When does experience become a liability in selling?
If you watched the recent Ryder Cup matches you might be asking questions about experience. The ‘experienced’ players – Mickleson, Woods, Stricker, and Furyk combined for a total of 4 points won and 10 points lost. Take out Mickelson’s performance with youngster Keegan Bradley and the remaining three veterans (two were captain’s picks) won 1 point and lost 9 points. Ouch.
If you’re a sales manager building a team, or if you’ve ever found yourself having to complete a team and considered recruiting people you know very well what’s the best way to make the right decision?
For golf fans in the US thinking of this topic is not just a therapy session to recover from the fresh wound of the Ryder Cup outcome. Soon, President’s Cup captain Fred Couples will be making his captain’s picks for the 2013 squad that will compete in Dublin, Ohio on Jack Nicklaus’s Muirfield Village course. Couples is recently quoted as saying he would love to have Jim Furyk on the team.
If you were Couples would you feel the same?
Is this a case of a buddy gone blind or a buddy who knows his buddy better than we do?
You’d have to consider experience right? Let’s take a closer look at this word ‘experience’.
Is the experience of our politicians working in our favor? If you’re a West Virginian you might say yes as Robert Byrd carried truck loads of cash back to your state for 47 years. On the other side of the aisle sits another long experienced senator, Orin Hatch. He’s made the Senate his summer home for 36 years.
Are you an ‘experienced’ worker looking for work and too often considered ‘over qualified’ for the job?
If you’re a school teacher in the Chicago public system and you’re laid off your ‘experience’ means you’ll get called first when the school needs to rehire teachers.
Is experience the reason the US women’s national soccer team has won the gold medal at the past three Olympics? In 2012 the roster was made up of 61% of players who played on the 2008 gold medal team. In 2008 the team was made up of 50% of players who had played on the 2004 gold medal team. The current team has seven players who are age 30 or older, and two of those have a combined 28 years of national team tenure.
Experience defined means comprising knowledge of or skill of some thing or some event gained through involvement in or exposure to that thing or event. Therefore doesn’t it suggest that experience is useful only when the person is placed in the event or circumstance identical or very close to the event where experience was gained?
Would you put more weight on Furyk’s overall career or recent performances?
He has won 16 PGA events including some big game trophies like the US Open, The Memorial, The Canadian Open, the Western Open, and the Tour Championship in 2010. These events are played on the toughest tracks in the US – Cog Hill, Muirfield Village, Olympia Fields, and Eastlake. He’s had some bigtime wins in past Ryder Cups. In the 1997 Ryder Cup he beat a Goliath Nick Faldo in the Sunday singles (Europe won). He beat Garcia in the singles in 1999 (US famous comeback). He beat Howell in singles in 2004 (Europe killed US). In 2006 he lost (Europe again killed US) and in 2008 he sat out the singles matches (US won).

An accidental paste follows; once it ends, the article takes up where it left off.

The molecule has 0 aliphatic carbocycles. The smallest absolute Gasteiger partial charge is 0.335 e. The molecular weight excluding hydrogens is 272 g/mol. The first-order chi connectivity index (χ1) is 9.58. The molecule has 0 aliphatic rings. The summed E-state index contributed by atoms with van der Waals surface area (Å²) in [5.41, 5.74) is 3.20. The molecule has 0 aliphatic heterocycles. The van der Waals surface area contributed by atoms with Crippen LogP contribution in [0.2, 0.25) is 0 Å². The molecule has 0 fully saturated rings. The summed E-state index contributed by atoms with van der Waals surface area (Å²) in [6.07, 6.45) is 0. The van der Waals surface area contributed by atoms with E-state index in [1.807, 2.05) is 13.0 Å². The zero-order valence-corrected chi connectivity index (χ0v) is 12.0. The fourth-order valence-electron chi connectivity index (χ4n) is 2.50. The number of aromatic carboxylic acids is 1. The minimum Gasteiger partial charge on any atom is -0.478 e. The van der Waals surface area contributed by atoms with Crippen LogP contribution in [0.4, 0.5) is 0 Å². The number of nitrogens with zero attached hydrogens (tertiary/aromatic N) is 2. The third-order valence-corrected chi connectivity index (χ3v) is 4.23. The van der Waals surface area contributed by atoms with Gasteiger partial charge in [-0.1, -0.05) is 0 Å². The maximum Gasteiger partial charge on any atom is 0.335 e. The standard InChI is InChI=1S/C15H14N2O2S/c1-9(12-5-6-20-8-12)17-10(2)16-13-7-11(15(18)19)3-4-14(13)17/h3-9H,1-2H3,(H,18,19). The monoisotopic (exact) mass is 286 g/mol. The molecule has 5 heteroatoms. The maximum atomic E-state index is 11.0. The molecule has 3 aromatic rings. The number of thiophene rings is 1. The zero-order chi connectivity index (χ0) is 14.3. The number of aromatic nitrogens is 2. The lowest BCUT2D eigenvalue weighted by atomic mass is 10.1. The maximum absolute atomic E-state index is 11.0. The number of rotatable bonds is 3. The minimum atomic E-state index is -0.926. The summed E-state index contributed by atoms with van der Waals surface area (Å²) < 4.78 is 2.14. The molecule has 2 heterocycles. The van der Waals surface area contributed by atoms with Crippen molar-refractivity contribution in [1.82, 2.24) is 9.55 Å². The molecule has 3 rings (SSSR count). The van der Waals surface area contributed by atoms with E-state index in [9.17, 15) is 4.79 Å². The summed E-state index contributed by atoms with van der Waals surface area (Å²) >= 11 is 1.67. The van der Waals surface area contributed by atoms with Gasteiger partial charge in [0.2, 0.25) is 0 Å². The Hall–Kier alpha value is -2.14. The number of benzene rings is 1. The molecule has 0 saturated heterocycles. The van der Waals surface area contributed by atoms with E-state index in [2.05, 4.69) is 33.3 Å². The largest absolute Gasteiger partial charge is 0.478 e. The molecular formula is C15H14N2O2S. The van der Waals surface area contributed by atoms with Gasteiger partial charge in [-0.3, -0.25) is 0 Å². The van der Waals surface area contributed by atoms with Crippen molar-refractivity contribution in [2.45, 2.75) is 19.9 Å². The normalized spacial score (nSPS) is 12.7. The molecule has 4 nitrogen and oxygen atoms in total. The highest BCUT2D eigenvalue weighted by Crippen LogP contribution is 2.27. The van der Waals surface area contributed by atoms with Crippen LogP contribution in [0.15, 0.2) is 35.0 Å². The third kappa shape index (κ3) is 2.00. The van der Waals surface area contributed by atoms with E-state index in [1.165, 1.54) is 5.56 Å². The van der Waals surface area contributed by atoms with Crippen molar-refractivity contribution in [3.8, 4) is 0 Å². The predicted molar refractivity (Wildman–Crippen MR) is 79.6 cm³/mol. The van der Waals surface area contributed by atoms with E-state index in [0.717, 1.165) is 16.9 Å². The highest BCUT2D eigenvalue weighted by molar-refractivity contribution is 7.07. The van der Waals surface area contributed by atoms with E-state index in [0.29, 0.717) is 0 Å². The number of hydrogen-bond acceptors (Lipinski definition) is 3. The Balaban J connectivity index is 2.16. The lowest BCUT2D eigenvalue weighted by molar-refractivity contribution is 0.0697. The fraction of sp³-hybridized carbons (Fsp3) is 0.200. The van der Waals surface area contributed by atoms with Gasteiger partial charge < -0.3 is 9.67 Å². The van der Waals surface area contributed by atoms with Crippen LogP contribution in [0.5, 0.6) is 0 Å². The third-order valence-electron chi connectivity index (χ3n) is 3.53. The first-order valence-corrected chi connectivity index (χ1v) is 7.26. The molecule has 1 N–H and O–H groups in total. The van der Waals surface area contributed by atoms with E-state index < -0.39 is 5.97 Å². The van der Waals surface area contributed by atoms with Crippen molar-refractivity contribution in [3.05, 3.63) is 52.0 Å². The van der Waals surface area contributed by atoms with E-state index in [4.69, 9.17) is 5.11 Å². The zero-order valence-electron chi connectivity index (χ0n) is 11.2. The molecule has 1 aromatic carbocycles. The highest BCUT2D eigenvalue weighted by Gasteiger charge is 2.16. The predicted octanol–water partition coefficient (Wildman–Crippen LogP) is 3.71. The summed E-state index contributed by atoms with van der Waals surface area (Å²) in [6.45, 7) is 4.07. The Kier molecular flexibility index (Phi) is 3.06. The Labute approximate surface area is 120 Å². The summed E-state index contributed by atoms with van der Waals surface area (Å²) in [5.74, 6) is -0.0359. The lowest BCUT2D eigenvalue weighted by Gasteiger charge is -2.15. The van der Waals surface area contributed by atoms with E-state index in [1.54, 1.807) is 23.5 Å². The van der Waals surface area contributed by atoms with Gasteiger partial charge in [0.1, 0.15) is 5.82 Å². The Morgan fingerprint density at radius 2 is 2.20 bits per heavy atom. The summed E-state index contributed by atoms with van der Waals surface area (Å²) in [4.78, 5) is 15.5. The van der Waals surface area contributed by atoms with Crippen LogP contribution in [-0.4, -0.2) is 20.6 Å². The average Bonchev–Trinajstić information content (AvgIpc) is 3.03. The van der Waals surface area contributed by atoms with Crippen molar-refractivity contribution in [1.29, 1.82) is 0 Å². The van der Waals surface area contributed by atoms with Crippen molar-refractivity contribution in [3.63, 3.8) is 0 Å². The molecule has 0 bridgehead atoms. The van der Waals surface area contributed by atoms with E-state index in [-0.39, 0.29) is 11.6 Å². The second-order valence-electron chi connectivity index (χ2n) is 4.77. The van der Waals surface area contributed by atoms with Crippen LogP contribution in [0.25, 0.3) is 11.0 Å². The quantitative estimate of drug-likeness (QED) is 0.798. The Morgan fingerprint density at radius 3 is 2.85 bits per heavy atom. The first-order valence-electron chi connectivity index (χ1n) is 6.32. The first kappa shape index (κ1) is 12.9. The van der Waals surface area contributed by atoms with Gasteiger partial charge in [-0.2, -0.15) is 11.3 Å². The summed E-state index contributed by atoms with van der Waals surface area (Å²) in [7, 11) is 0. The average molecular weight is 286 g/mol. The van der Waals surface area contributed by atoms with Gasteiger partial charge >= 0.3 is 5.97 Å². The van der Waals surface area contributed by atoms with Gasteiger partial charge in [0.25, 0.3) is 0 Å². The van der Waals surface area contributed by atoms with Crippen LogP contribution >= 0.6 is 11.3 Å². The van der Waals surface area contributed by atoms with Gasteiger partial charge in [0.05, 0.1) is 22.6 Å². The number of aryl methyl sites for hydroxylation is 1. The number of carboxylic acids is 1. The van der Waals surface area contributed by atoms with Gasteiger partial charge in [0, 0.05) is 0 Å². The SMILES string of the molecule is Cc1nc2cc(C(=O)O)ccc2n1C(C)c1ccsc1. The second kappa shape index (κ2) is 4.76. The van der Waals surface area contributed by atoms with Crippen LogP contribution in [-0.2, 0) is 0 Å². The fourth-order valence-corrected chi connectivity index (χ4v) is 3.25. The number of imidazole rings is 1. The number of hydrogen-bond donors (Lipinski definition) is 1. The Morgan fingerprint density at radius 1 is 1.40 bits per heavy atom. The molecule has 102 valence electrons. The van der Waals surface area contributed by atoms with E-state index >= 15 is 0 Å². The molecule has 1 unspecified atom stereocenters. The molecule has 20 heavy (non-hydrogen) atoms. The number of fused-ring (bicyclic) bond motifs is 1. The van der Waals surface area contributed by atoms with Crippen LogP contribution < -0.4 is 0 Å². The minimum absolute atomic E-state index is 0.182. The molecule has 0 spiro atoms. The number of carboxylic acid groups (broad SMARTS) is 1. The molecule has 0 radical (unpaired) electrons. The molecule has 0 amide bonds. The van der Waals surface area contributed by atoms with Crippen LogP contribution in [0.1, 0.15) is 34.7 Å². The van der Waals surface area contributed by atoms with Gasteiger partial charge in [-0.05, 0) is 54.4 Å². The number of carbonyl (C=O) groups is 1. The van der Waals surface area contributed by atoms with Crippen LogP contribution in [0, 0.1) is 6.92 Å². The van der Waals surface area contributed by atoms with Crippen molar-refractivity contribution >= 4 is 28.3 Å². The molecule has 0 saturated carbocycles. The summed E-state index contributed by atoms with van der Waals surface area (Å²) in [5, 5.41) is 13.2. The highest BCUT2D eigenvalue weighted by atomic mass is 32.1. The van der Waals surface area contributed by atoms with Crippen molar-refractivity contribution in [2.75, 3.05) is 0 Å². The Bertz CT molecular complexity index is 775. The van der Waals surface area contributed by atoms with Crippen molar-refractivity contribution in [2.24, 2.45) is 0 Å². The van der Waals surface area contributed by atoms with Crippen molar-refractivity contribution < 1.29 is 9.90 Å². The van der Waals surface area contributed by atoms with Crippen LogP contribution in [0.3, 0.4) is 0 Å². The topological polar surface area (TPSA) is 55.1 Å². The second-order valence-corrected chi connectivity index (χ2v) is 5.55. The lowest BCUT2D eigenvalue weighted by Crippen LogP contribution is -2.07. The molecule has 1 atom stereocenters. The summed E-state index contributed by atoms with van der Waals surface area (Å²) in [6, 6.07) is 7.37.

His record in non Ryder Cup match play kind of play is not impressive. And his sudden death playoff record is 3-8 which looks worse than it is. It means he won 3 tournaments out of the 11 he tied for first.
Would you put more weight on his recent performances and specifically the Ryder Cup? At Medinah while he didn’t fare as badly as Steve Stricker or Tiger (combined winning zero points and losing 7 points), he didn’t impress either, winning just one point. The match he lost to McIroy and McDowell was close. Perhaps it was the points he lost that’s causing the bounty. He missed makeable par putts on the last two holes of Sunday’s singles match to lose. This summer he blew his lead in the World Series of Golf in Akron, making a 6 on the final hole. Perhaps not as bad as when my good friend Kenny Perry collapsed on 17 and 18 to lose the Masters in 2009. I recall his comment as much as I recall the pain of watching him on those holes – “If the worst thing that ever happens to me is coming in second at the Masters then I’ve lived a pretty good life.”
I recall one manager building a sales team saying that hiring the people who had worked for him at other companies was like ‘devil you know’ instead of new hires being ‘the devil you don’t know’.
Like a lot of management decisions they never get second guessed when the outcome is positive. You look like a genius. But when the outcome is bad you’d better be able to live with the heat.Read Full Post | Make a Comment ( 4 so far )